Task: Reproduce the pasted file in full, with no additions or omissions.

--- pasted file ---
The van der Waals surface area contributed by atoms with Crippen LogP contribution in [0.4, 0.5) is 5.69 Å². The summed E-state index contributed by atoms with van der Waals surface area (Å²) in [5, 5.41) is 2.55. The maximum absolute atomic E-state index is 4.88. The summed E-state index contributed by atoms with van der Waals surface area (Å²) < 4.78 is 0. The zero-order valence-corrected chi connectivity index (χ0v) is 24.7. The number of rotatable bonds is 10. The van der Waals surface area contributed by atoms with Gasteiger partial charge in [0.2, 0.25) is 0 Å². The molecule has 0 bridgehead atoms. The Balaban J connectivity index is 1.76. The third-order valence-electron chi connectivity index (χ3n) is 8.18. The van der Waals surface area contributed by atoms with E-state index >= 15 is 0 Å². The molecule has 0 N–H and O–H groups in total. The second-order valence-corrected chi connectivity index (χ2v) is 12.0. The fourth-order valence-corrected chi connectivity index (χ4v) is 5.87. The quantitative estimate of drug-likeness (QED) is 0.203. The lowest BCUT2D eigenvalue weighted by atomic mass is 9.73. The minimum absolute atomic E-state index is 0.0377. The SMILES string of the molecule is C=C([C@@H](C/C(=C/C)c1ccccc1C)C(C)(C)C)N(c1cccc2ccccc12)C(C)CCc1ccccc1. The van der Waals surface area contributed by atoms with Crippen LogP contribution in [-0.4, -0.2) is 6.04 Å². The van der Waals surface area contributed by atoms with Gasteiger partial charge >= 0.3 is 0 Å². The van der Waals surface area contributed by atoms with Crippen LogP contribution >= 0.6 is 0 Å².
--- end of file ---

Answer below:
The van der Waals surface area contributed by atoms with Crippen LogP contribution in [0.4, 0.5) is 5.69 Å². The summed E-state index contributed by atoms with van der Waals surface area (Å²) in [5, 5.41) is 2.55. The maximum absolute atomic E-state index is 4.88. The summed E-state index contributed by atoms with van der Waals surface area (Å²) < 4.78 is 0. The zero-order valence-corrected chi connectivity index (χ0v) is 24.7. The number of rotatable bonds is 10. The van der Waals surface area contributed by atoms with Gasteiger partial charge in [0.2, 0.25) is 0 Å². The molecule has 0 bridgehead atoms. The Balaban J connectivity index is 1.76. The third-order valence-electron chi connectivity index (χ3n) is 8.18. The van der Waals surface area contributed by atoms with E-state index >= 15 is 0 Å². The molecule has 0 N–H and O–H groups in total. The second-order valence-corrected chi connectivity index (χ2v) is 12.0. The fourth-order valence-corrected chi connectivity index (χ4v) is 5.87. The quantitative estimate of drug-likeness (QED) is 0.203. The lowest BCUT2D eigenvalue weighted by atomic mass is 9.73. The minimum absolute atomic E-state index is 0.0377. The SMILES string of the molecule is C=C([C@@H](C/C(=C/C)c1ccccc1C)C(C)(C)C)N(c1cccc2ccccc12)C(C)CCc1ccccc1. The van der Waals surface area contributed by atoms with Crippen LogP contribution in [-0.4, -0.2) is 6.04 Å². The van der Waals surface area contributed by atoms with Gasteiger partial charge >= 0.3 is 0 Å². The van der Waals surface area contributed by atoms with Crippen LogP contribution >= 0.6 is 0 Å².